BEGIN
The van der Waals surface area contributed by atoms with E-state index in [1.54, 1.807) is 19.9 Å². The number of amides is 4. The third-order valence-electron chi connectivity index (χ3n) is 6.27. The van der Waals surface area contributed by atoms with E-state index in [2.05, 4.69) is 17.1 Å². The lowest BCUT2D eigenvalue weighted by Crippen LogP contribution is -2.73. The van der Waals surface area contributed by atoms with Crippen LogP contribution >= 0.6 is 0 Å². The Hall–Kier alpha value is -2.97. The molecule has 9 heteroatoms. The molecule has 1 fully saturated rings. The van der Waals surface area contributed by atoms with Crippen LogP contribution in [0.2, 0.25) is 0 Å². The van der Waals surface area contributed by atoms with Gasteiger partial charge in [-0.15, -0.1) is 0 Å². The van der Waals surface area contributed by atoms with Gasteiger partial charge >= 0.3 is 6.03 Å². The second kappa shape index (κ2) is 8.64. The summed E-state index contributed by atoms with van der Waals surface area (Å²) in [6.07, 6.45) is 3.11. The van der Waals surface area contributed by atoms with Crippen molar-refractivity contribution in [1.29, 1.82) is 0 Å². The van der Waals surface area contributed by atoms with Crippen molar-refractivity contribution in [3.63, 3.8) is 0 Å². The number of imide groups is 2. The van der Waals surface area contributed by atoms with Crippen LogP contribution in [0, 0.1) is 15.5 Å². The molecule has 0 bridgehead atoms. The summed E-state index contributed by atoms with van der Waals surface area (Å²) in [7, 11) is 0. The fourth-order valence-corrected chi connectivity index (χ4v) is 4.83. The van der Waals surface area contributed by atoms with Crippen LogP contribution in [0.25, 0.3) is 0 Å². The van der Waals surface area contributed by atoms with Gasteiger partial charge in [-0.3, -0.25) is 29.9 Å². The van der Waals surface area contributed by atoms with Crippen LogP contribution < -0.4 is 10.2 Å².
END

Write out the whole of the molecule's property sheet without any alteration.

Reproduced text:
The van der Waals surface area contributed by atoms with E-state index in [1.54, 1.807) is 19.9 Å². The number of amides is 4. The third-order valence-electron chi connectivity index (χ3n) is 6.27. The van der Waals surface area contributed by atoms with E-state index in [2.05, 4.69) is 17.1 Å². The lowest BCUT2D eigenvalue weighted by Crippen LogP contribution is -2.73. The van der Waals surface area contributed by atoms with Crippen LogP contribution >= 0.6 is 0 Å². The Hall–Kier alpha value is -2.97. The molecule has 9 heteroatoms. The molecule has 1 fully saturated rings. The van der Waals surface area contributed by atoms with Crippen LogP contribution in [0.2, 0.25) is 0 Å². The van der Waals surface area contributed by atoms with Gasteiger partial charge in [-0.15, -0.1) is 0 Å². The van der Waals surface area contributed by atoms with Gasteiger partial charge >= 0.3 is 6.03 Å². The second kappa shape index (κ2) is 8.64. The summed E-state index contributed by atoms with van der Waals surface area (Å²) in [6.07, 6.45) is 3.11. The van der Waals surface area contributed by atoms with Crippen molar-refractivity contribution in [1.29, 1.82) is 0 Å². The van der Waals surface area contributed by atoms with Crippen molar-refractivity contribution in [3.63, 3.8) is 0 Å². The number of imide groups is 2. The van der Waals surface area contributed by atoms with Crippen LogP contribution in [0, 0.1) is 15.5 Å². The molecule has 0 bridgehead atoms. The summed E-state index contributed by atoms with van der Waals surface area (Å²) in [7, 11) is 0. The fourth-order valence-corrected chi connectivity index (χ4v) is 4.83. The van der Waals surface area contributed by atoms with Crippen LogP contribution in [0.25, 0.3) is 0 Å². The van der Waals surface area contributed by atoms with Gasteiger partial charge in [-0.3, -0.25) is 29.9 Å². The van der Waals surface area contributed by atoms with Crippen LogP contribution < -0.4 is 10.2 Å².